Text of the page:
Iloilo Farmers continue to rebuild one year after Yolanda
In the remote town of Lemery, Iloilo, rural communities still bear the scars left by supertyphoon Yolanda. When the typhoon hit the Philippines in November 2013, up to 95% of smallholder farmers in the area were completely devastated.
A year later, many of the humble farmer’s houses still show signs of damage, their walls made of nipa are held up with scavenged wood. Fences and lamp posts along the dirt roads remain toppled and unrepaired.
But there are also some houses that bear sparkling new roofs, replacing the ones blown away by the strong winds. Land areas right beside the houses are grown with vegetables ready to be harvested and show seeds of hope.
These vegetable plots were grown through a livelihood program spearheaded by Jollibee Group Foundation (JGF). Dubbed as the Farmer Livelihood Recovery Program (FLRP), it aims to enable farmers to grow food for their family’s consumption and generate additional income. The program commenced in March 2014 and provided financing, training and marketing assistance. 702 smallholder farmers have been assisted since. Aside from Iloilo, the program was also implemented in Antique, Aklan and Cebu.
One of the farmers who benefitted from the program is Rosemarie Arante. Through the program they were able to transform idle lands near their homes, which were affected by the typhoon, into vegetable plots, planting seeds provided by JGF. “We plant different vegetables including eggplant, squash, okra, ampalaya and green beans,” said Arante.
“It’s a big help to have the vegetables for our daily meals. Instead of having to buy fish or meat, we can just harvest the vegetables for cooking,” points out farmer Fred Cabacas, the President of the local farming association.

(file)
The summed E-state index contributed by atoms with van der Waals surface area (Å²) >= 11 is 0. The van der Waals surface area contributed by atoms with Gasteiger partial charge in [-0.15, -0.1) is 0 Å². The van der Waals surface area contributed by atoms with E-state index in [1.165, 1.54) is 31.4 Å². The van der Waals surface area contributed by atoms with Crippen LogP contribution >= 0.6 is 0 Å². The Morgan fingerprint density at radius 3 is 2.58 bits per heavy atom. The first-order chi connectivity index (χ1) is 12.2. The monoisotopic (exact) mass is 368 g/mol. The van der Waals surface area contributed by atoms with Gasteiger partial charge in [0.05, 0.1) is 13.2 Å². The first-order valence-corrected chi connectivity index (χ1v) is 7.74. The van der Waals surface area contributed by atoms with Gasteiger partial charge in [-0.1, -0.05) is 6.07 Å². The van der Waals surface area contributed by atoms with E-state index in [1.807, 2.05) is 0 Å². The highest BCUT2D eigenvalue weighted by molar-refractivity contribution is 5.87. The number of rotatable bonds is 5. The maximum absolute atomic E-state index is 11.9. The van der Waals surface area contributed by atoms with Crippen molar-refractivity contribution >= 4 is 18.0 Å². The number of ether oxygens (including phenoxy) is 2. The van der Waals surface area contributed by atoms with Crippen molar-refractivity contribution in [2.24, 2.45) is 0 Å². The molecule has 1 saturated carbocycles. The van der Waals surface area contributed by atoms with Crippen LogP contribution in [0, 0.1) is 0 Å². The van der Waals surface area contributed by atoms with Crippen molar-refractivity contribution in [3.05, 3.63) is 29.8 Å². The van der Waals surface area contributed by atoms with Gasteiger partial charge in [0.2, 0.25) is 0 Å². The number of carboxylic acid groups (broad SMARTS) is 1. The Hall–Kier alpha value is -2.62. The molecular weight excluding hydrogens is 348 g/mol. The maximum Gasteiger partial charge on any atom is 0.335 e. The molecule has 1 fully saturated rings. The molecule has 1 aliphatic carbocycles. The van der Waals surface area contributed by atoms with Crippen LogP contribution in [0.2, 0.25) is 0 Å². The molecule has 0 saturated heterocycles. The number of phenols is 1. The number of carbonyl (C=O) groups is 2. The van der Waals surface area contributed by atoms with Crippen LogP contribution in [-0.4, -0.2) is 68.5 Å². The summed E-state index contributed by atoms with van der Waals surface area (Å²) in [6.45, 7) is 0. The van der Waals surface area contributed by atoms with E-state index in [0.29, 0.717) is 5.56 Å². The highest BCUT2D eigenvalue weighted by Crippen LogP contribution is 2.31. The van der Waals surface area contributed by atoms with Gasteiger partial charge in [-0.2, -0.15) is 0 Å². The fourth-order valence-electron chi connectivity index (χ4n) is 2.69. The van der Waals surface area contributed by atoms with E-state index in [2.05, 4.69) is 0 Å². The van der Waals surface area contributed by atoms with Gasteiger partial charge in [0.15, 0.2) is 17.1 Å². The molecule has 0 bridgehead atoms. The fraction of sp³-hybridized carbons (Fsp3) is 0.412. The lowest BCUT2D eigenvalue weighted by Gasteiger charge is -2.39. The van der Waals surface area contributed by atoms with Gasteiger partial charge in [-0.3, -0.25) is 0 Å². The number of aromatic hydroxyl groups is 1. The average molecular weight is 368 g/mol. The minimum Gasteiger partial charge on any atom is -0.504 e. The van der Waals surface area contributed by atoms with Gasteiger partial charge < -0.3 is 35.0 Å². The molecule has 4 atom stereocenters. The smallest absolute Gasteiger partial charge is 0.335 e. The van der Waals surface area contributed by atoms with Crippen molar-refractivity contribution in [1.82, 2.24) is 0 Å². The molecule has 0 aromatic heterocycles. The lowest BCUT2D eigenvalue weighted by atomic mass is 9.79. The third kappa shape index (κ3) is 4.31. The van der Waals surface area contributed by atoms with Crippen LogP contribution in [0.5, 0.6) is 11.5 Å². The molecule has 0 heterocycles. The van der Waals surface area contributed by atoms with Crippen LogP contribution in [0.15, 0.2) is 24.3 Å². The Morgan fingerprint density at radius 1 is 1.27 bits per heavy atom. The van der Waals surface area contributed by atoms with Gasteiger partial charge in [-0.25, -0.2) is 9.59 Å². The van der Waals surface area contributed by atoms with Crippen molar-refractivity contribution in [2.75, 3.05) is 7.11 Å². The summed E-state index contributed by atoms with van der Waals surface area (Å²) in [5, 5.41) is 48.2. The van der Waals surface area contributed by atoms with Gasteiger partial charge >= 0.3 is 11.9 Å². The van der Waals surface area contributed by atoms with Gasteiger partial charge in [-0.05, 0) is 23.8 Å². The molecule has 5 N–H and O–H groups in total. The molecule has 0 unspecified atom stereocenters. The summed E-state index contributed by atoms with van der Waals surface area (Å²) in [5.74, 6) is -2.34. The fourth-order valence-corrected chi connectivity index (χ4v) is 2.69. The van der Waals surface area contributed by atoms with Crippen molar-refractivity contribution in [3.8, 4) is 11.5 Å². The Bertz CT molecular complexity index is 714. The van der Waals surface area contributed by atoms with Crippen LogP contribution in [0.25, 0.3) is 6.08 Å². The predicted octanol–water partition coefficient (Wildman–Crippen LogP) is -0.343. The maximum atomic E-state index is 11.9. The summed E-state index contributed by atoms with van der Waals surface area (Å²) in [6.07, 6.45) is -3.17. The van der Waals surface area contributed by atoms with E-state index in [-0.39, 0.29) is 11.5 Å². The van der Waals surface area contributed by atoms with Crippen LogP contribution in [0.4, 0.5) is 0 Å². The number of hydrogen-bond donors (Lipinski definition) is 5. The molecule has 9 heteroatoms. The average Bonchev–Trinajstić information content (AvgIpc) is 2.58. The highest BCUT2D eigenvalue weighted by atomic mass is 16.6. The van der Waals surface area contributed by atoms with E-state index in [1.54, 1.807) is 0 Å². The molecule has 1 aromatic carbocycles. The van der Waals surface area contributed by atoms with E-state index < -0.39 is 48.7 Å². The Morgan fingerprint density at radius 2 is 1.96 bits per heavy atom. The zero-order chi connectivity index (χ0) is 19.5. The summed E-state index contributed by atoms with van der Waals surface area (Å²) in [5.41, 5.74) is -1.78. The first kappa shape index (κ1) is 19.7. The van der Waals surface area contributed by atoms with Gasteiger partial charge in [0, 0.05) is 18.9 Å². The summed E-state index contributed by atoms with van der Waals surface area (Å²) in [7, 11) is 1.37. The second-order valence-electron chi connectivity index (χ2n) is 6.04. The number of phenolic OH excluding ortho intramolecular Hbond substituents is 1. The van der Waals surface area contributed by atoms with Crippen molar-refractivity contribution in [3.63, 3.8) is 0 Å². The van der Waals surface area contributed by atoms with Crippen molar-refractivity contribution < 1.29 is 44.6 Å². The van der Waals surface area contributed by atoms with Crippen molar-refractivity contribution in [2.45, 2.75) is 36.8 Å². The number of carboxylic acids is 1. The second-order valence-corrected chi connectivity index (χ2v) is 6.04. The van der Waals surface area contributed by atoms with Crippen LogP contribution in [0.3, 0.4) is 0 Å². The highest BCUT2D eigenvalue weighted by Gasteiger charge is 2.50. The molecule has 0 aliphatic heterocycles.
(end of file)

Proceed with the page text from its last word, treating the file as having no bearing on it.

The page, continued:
Beyond Subsistence Farming
Other farmers were able to make small investments with their earnings and savings.
Eleanor Gonzales reported that they were able to buy piglets for fattening from the savings of the labor cash provided by JGF.
Eugenio Dable, a farmer from Bangkal, said he invested his savings in purchasing more vegetable seeds. He also planted 100 banana trees, which he expects to harvest in 6 months.
Other farmers like Aniolino Matutino likewise purchased additional seeds of squash and eggplant, which he was able to successfully grow and sell.
Iris Gulanes, Manager of Taytay sa Kauswagan Inc. (TSKI)-Community Enterprise Development Department, one of the local partners of JGF, considers the program a success.
“I’m very pleased with the outcome of the program because it’s served its purpose to provide support to the farmers after the typhoon. I consider it a bonus that some of the farmers have been able to invest their savings in other income-earning ventures,” she said.
She also cites positive changes in terms of the community’s attitudes and values. Working together has been beneficial for the community. The farmers learn from each other on how to produce a good harvest and even share surplus seeds and produce.
“Even when the initial support ended, they decided among themselves to continue planting seeds and have continued with the program on their own. Others have even diversified their crops,” said Gulanes.
While complete recovery may still be a long way ahead, the farmers are thankful that the extra income from the vegetables has been able to sustain their daily needs and finance the expansion of their livelihood activities. “Hopefully, with continued training and support, they will eventually become farming enterprises that can supply their vegetables to a steady market,” she adds.